- A Modern Day Eugene Debs
- GOP Candidates Take Different View of Heroin Crisis
- Cruz’s Myth of GOP Presidential Politics
- The End of McCain-Feingold?
- Since When Did Presidential Candidates Curse?
Posted at 1:47 p.m. on March 29, 2012
There appears to be some horsing around at the American Continental Group.
The Washington lobby shop reported a new client Wednesday, the National Horsemen’s Association, a group that sells insurance to folks who run rodeos. Should a rodeo spectator get kicked in the face, NHA is there.
Since Jan. 1, ACG claims that it has lobbied Congress on behalf of the NHA on “issues of interest to horsemen,” including taxes and immigration.
But the horsemen hadn’t a clue they had hired them.
Shannon Stineman, who manages the two-employee National Horsemen’s Association based in Gouldbusk, Texas, said she has never heard of the American Continental Group and had definitely never hired a lobbyist.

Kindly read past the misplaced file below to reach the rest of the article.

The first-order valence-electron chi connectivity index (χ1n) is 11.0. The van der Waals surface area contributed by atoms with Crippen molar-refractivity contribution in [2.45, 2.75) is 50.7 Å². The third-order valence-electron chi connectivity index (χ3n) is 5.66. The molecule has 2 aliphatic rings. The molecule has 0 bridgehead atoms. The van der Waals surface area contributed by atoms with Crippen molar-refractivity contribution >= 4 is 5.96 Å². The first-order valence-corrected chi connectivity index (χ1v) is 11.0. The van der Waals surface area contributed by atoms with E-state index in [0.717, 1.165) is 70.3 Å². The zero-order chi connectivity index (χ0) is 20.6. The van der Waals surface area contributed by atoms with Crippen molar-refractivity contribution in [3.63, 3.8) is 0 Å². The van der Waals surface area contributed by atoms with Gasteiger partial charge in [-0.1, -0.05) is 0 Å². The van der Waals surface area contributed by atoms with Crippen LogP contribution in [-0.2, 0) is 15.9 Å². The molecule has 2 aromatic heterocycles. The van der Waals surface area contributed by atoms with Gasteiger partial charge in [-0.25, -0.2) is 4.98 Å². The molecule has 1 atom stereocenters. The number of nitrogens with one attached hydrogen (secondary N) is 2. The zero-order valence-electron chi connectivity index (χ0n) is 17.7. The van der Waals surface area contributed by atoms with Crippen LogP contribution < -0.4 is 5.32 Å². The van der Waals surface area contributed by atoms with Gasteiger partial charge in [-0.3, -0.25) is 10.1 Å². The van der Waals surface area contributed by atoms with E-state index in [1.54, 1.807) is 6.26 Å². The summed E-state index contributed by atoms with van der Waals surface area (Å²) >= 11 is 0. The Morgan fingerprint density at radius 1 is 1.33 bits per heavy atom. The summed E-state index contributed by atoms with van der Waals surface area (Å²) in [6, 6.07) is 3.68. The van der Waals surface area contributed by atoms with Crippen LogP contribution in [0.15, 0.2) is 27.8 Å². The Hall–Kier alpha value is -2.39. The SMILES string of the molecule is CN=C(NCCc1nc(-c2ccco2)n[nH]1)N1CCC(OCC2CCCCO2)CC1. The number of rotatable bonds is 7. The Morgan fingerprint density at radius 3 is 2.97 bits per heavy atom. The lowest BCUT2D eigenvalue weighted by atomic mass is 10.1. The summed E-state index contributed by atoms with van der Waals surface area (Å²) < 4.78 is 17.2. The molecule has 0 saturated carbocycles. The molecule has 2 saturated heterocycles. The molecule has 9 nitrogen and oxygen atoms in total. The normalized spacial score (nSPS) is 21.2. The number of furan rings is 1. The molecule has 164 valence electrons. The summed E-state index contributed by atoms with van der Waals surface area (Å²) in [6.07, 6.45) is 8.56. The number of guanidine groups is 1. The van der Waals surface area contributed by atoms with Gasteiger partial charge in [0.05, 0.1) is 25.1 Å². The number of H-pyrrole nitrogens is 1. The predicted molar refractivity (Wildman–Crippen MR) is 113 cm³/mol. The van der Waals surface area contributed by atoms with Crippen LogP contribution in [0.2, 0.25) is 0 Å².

“I don’t watch TV; I rarely get a chance to read the newspaper, and when I say we are in the middle of nowhere, I mean we are 30 miles from the nearest town,” a shocked Stineman told HOH Wednesday morning.
Turns out ACG, which counts Amgen USA and Toyota Motor North America among its other clients, made a bookkeeping error. They actually represent the National Horsemen’s Benevolence & Protective Association, an offshoot of the National Thoroughbred Racing Association.
Brian Fitzgerald, the lead lobbyist on the account, pointed out that the names of the two groups share three of five words. He said the firm is updating the filing today.
Three for five may work on K Street, but in horse racing, it’s a bad bet.
Submit your hot tips and juicy gossip. Send us your anonymous tips here